The “Credit Crunch”

Many people are concerned about the current state of our nation’s credit markets. There are many different opinions and there is a lot of confusion abroad. In this one-session seminar, nationally prominent economist Professor Bill Dunkelberg, known for the clarity of his explanations, will explain the main factors at work in the current situation.

“The Federal Reserve alerted us to a problem in credit markets in August, 2007.  In September, they surprised markets with a 50 basis point cut in the Federal Funds rate and lamented that credit markets were “frozen”, ‘malfunctioning”, “unstable”.  Following this was a sequence of cuts and warnings about recession risk and an economic slowdown.  What was the source of the alleged credit market failure?  Did housing cause all of this?  Is this just a Wall Street problem (for a dozen large financial institutions) or is it happening on Main Street?  Who cares if the Bank of America doesn’t trust Citicorp and won’t lend to them?  Can the Fed’s policies fix this (the cure for the ills of easy money is more easy money?)?  Can these Wall Street problems bring down the whole economy?  Can we talk ourselves into recession?  These and other questions will be addressed using a heavy dose of facts to deal with fictions.”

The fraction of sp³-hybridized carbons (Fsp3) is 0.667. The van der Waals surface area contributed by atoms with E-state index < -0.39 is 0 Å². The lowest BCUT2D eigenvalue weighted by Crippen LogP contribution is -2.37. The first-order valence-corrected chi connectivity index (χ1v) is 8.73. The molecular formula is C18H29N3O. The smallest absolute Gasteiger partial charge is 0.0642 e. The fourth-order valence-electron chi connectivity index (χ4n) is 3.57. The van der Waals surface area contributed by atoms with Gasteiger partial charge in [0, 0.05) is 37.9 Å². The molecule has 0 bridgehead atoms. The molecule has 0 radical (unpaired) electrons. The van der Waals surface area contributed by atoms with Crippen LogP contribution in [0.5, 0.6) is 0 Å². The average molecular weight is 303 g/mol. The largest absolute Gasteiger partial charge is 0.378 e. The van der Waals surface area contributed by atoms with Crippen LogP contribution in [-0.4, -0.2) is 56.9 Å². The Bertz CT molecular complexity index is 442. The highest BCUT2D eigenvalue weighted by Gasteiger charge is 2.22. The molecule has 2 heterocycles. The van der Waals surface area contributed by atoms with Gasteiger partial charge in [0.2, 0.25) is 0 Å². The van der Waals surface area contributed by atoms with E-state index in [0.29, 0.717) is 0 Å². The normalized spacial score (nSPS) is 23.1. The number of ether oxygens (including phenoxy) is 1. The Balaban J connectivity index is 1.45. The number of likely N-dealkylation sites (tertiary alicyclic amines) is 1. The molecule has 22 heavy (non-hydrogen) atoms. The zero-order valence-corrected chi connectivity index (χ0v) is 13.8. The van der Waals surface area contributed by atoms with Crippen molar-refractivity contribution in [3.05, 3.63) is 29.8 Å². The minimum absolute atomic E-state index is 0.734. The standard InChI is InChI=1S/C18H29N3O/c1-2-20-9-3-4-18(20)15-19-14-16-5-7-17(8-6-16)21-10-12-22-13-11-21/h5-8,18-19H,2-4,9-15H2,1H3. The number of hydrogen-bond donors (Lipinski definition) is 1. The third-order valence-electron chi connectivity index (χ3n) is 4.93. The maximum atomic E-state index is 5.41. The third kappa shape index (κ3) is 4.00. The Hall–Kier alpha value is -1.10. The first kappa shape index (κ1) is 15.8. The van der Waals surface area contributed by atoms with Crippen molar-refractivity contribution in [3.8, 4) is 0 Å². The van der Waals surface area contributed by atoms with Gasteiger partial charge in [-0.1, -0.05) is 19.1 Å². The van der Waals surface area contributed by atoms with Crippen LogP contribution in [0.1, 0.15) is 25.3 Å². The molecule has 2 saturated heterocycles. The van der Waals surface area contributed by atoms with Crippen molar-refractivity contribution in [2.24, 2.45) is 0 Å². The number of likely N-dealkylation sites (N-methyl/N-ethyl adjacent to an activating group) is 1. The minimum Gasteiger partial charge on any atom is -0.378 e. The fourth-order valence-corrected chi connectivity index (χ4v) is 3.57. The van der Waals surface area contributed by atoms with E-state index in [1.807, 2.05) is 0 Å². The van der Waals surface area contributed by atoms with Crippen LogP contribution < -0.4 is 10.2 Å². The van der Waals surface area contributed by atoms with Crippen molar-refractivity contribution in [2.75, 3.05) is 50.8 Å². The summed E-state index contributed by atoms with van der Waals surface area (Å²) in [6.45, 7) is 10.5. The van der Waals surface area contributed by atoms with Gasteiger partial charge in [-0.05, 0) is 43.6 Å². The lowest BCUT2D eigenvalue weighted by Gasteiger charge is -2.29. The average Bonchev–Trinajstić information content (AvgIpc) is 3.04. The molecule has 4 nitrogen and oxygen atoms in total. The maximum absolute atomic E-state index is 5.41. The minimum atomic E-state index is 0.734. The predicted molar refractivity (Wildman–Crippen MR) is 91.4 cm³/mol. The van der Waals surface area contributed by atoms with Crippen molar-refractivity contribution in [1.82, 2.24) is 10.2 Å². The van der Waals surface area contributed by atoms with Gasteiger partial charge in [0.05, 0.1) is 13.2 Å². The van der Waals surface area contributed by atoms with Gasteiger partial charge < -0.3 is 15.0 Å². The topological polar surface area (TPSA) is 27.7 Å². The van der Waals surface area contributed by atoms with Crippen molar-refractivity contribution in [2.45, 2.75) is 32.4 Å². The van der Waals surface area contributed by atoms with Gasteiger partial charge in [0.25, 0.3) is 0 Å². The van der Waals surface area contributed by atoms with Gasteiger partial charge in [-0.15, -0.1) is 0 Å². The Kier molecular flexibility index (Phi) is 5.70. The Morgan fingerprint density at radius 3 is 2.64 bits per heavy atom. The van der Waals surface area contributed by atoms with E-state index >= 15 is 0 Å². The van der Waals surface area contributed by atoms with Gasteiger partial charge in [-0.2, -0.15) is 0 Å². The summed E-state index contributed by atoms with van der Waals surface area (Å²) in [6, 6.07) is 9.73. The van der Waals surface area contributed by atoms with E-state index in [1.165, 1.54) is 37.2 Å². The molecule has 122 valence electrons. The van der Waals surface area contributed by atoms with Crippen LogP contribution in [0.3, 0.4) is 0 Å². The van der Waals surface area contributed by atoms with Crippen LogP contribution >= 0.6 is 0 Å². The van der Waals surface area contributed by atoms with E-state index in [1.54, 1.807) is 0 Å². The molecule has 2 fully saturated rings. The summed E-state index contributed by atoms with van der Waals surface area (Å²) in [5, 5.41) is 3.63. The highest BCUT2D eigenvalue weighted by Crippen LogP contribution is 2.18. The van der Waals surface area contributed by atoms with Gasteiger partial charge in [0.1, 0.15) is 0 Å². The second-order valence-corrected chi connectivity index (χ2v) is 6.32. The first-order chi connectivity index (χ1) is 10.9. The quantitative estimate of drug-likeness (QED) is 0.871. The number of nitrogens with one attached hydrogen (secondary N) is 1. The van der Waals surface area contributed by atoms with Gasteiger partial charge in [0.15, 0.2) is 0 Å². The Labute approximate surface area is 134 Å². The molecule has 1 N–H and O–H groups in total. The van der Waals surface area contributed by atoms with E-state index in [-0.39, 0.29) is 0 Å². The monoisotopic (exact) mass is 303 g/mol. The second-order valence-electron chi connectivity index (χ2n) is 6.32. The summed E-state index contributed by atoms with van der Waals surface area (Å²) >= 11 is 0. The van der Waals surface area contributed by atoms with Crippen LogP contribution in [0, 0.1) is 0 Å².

Notes on the Economy Excerpt

“An uptick in…lending could help businesses expand and reduce employment,” says the report, reflecting the view that it is credit supply that is the problem.  The banks mentioned in the article are all of the “biggies” who had, and still have, major loan-loss problems and pulled away from small business lending.  Missing in the report are references to the thousands of community banks who did not get caught up in the “bubble” and are the mainstay of lending to Main Street firms.  Yes, credit is harder to get now at these banks than it was during the bubble, and it should be.  Underwriting standards were seriously compromised, and bubble prices overstated the true value of collateral.

That the real problem is loan demand was confirmed while speaking to bank organizations in half a dozen states over the past year.  Loans have to be repaid, meaning that the money must be used to finance the acquisition of employees or equipment that will “pay back” the loan. This is common sense.  But a record numbers of owners – as high as twenty-eight percent – have reported that “weak sales” is their top business problem, while only four…

Read Prof. Dunkelberg’s latest “Notes on the Economy”